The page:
Destiny by Otto Nuckel : 1930 woodcut novel, the most relentlessly bleak story ever told. I read a couple of these “picture storybooks” last winter, by Frans Masereel and Lynd Ward. Masereel’s The City is among my favorite things ever, a happy-sad succession of images of decadent 1920s Germany. Masereel’s cuts are somewhat lumpy, absent of cross-hatching, but in a single image, he can convey all of the beauty or sadness of a life. Lynd Ward’s Mad Man’s Drum tells a linear story, and is built around a single gesture that gains in power and evil as it recurs. Those fingers, held in that position…so disturbing it could just about make you pass out, an even likelier possibility given the breathtaking intricacy of Ward’s images. In Destiny, Nuckel opts for a blurry style of cutting, particularly effective in rendering human faces. More than Masereel or Ward, he relies upon universal human experience, and his cityscapes are smothering and prison-like. It is fitting then that the woman whose destiny is shown is fuzzy-faced, her suffering always seen from a distance. There is one exception: in a single image Nuckel gives her real visible features, and it is unbearably sad to see her there, reaching her hand out to a bird on the table. At book’s end, after her fate has been sealed, a bird lies dead on the ground, pierced through the heart. So much for a happy ending. Nuckel was not optimistic about life, and “destiny” has no glorious connotations here.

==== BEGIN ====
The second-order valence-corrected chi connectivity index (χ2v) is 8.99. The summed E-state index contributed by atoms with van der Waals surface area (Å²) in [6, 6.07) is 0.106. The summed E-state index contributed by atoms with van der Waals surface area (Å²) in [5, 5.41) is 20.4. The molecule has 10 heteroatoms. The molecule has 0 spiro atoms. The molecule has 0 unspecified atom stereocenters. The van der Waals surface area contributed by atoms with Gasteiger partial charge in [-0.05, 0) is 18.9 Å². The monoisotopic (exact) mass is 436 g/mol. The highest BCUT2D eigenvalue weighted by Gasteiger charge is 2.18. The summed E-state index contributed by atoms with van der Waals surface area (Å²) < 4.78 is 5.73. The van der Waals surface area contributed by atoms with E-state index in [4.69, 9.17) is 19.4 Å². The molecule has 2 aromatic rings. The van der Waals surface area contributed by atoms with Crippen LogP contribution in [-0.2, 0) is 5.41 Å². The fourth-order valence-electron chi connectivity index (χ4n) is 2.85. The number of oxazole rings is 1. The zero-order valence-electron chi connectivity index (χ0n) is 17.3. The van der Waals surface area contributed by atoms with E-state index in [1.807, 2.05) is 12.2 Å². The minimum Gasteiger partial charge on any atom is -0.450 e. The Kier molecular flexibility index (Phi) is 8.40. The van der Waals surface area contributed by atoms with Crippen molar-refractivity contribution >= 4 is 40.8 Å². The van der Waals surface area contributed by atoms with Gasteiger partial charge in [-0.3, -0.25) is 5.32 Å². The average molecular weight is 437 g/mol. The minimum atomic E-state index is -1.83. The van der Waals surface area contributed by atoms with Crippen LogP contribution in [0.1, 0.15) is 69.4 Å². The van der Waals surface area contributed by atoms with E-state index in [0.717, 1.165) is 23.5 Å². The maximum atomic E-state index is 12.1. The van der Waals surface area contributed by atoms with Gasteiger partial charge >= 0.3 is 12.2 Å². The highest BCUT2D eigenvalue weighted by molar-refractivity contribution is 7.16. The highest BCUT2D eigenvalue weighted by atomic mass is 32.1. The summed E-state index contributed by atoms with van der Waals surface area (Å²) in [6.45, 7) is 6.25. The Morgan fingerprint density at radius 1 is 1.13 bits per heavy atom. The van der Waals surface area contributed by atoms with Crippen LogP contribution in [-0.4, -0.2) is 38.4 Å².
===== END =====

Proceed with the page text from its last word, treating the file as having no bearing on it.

Summer Blonde by Adrian Tomine : Four great stories in the Daniel Clowes style, though different in that Tomine doesn’t seem to have any attitude toward this world of high schoolers and twentysomething survivors of high school. That makes these stories more pleasurable in a way: no cynicism, just a strange sympathy for his characters and their weaknesses; the real life world to Clowes’s ghost world. Compulsively readable, like a good crime novel: there is mystery in these lives.
Maurice has a remarkably happy ending (spoiler) in which Clive continues to lie to himself and will spend the rest of his life lying to his wife, with whom he has no physical relationship, for which reasons Maurice tells him off and then goes to live with charming Alec in the wilderness, owners of the land but outcasts from English society, existing outside class and the infinite invisible pressures that imprison the supposedly enlightened masses. In a nutshell. Forster says the novel might have been published upon being written had he given it an unhappy ending, because then it would have read like a warning, but that he would not have written it for any reason but a happy ending. I personally agree (I would never write anything with no hope in it), but I wouldn’t want to generalize to discredit a book like Destiny, which is hopeless, but authentically so. Thank God Maurice got away from that Clive fellow for another reason: his chastity was becoming unbearable. A last bit of pondering: how might this book be different if race was a factor? I’m thinking of an article by Dan Savage about homophobia within the African American community and racism within the gay community (not an equilibrium, according to Savage). Pure and pale love between men seems to be a prerequisite for Maurice; I don’t think a gay black Englishman would get much love in its pages, but I might be wrong.